I am thinking I could get by with Prolite 3, 1' thick, 1 lb (regular). This is about the same weight as NeoAir XLITE and UL (the former is 12oz), but perhaps a lot more tear-resistant. Is the outer shell on Prolite 3 and 4 the same?



    How long do these infltables (e.g. NeoAir and UL) take to inflate? (without a pump)
    My neoair which is a large 25x77 takes 22 breaths less than 2 min. and this is completely full, very firm. then I let a bunch out when I go to bed. Thats if it's hot out. If it's fairly cold, I only put in about 15 breaths to start out, even then I let air out later.
    "Hiking is as close to God as you can get without going to Church." - BobbyJo Sargent aka milkman Sometimes it's nice to take a long walk in THE FOG.

  15. #15

    Default

    Quote Originally Posted by Winds View Post
    Rain Man,

    $155 for a sleeping pad, really?
    Maybe do the right thing here then and get me one too.
    And why corn yellow? Is this so it's not easily lost in a severe dust storm?

    C'mon folks, where are all the gear heads here?
    Post some great options somewhere UNDER a new Cadillac payment that work please.
    (I haven't done enough pad research yet, so I too need the advice, thanks!)

    Oh ,you want cheap and heavy,ok go to your local thread shop (JO-anns fabric)and buy a piece of urathane foam 30 bucks 5" 12 lbs. hope this helps.

  16. #16
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    Quote Originally Posted by rocketsocks View Post
    Oh ,you want cheap and heavy,ok go to your local thread shop (JO-anns fabric)and buy a piece of urathane foam 30 bucks 5" 12 lbs. hope this helps.
    Cool! If it's thick enough for me to sleep on my side with my girlfriend, dog, and her mother without falling off?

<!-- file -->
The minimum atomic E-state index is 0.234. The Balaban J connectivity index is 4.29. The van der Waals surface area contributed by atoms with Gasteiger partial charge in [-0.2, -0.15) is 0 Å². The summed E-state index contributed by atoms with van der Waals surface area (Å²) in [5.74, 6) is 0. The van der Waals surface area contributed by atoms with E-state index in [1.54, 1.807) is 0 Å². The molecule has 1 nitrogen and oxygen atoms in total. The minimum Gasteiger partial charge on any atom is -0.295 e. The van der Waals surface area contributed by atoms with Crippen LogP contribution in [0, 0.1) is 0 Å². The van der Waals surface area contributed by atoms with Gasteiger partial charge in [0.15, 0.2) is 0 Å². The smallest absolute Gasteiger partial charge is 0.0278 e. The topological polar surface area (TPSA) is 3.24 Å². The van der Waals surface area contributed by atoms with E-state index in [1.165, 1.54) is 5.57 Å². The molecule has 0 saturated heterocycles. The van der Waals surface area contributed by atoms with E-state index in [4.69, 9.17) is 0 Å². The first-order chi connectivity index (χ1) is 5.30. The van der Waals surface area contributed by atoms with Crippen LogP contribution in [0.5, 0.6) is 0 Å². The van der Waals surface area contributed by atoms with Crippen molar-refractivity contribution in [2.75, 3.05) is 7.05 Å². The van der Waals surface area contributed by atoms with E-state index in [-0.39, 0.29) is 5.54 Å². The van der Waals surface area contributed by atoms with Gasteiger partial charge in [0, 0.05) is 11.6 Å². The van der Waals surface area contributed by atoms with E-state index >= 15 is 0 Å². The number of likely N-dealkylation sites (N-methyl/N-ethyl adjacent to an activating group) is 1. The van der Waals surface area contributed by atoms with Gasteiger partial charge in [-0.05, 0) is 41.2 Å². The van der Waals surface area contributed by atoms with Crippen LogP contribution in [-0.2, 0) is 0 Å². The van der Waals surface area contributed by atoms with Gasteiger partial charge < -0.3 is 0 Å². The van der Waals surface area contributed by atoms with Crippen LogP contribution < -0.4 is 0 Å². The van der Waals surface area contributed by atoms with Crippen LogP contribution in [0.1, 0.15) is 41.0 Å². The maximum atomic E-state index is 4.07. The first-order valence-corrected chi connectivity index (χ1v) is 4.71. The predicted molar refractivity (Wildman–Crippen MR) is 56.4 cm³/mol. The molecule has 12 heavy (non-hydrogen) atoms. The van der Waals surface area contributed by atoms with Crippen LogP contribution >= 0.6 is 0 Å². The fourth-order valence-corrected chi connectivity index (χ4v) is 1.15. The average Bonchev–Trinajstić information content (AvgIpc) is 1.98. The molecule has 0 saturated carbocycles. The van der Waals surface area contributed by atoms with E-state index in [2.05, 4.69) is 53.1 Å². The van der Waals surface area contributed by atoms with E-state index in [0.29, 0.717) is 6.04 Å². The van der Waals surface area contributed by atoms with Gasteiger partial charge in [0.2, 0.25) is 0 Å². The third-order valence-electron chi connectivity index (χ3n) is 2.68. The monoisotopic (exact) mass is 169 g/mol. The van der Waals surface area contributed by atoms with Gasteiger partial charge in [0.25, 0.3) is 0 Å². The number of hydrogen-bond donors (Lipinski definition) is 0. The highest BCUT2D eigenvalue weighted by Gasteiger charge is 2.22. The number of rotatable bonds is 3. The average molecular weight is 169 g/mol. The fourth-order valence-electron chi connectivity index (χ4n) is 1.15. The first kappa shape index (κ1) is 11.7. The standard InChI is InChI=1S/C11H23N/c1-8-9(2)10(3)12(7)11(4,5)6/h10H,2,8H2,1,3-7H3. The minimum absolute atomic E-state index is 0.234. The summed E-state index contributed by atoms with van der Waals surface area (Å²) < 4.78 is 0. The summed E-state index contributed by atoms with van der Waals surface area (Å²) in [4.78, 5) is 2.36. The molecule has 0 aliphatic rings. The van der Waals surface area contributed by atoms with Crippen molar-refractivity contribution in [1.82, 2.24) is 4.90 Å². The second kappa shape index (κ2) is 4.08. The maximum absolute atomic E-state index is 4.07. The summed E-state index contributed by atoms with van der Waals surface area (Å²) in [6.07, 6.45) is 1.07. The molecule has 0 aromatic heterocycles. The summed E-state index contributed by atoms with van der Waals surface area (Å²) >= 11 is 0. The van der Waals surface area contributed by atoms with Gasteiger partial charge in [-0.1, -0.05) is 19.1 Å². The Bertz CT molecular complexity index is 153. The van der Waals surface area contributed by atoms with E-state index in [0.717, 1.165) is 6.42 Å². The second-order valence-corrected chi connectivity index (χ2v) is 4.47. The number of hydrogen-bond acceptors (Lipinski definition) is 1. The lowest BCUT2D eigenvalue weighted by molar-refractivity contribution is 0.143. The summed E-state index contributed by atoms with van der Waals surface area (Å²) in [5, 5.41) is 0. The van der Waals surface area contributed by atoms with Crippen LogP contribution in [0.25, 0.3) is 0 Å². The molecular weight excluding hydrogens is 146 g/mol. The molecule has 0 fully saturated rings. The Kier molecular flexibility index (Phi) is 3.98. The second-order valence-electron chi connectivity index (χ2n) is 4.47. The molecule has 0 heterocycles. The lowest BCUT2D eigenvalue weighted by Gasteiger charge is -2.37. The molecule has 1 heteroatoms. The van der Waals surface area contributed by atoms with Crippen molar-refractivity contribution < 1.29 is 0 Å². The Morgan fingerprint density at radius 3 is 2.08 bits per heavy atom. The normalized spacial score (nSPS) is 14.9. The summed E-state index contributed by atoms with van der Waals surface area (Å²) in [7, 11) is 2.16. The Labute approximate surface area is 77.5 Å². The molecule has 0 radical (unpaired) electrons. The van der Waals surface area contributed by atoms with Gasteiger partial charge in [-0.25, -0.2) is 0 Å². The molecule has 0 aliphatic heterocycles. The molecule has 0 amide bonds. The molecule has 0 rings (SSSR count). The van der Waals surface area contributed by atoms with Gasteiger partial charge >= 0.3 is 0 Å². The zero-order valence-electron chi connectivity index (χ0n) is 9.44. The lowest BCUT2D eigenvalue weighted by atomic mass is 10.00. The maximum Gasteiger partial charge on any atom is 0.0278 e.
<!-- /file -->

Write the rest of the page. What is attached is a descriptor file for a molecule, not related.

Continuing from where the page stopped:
I have a couple of Therm-a-rests from '98 in storage, but don't know their weight...
    On the other hand, I do have some nice cots, they only weigh around 20 lbs.
    I have time, I will keep reading and looking.

  17. #17

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    Quote Originally Posted by Winds View Post
    Cool! If it's thick enough for me to sleep on my side with my girlfriend, dog, and her mother without falling off?
    I have a couple of Therm-a-rests from '98 in storage, but don't know their weight...
    On the other hand, I do have some nice cots, they only weigh around 20 lbs.
    I have time, I will keep reading and looking.
    When I'm camping I love my cot .Got it out of someones garbage long ago(I love garbage night).One of these day's I'll probably have to get a (dare I say)Hammock....for these old bones.Sleep well hike on and tell them bed mates ta,"Scooch"

  18. #18
    Registered User Big Dawg's Avatar
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    Quote Originally Posted by Rain Man View Post

    I have the same problem you do and would say you need at least 2.5", more if you can get it. Just yesterday I purchased this pad at REI (only because I had a 20% off coupon, my dividend, and a store credit)--

    Exped SynMat UL 7 Air Pad

    It felt good in the store. I'll use it this weekend and see how it is on a mountain.

    RainMan

    .
    Let us know "how it is on the mountain". I thought I had decided on the TR Xlite, but this mat looks interesting.
    aka Papa Bear! NOBO section hiker, 1023.7 miles... & counting!!

  19. #19
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    As a side sleeper I can't say I've found any mat to be "comfortable". But I've found the Exped UL 7 to be nearly as tolerable as my REI 3.5" XL Camp Bed. I also use the Exped
    Pillow pump. Worth the 5 oz to me.

    The harder I hike the deeper I sleep. So the trick for me is to go to sleep dead tired.

  20. #20
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    Quote Originally Posted by Kerosene View Post
    I'm an inveterate side-sleeper also. I used the original and ProLite versions of ThermaRest mattresses for years, but I absolutely love the comfort of my NeoAir (5'9", 175 lbs). I've always used the shortie models, putting my padded framesheet under my legs to save weight.
    I would think that inveterates don't need sleeping pads, though I can't see how you could stand up, never mind hiking.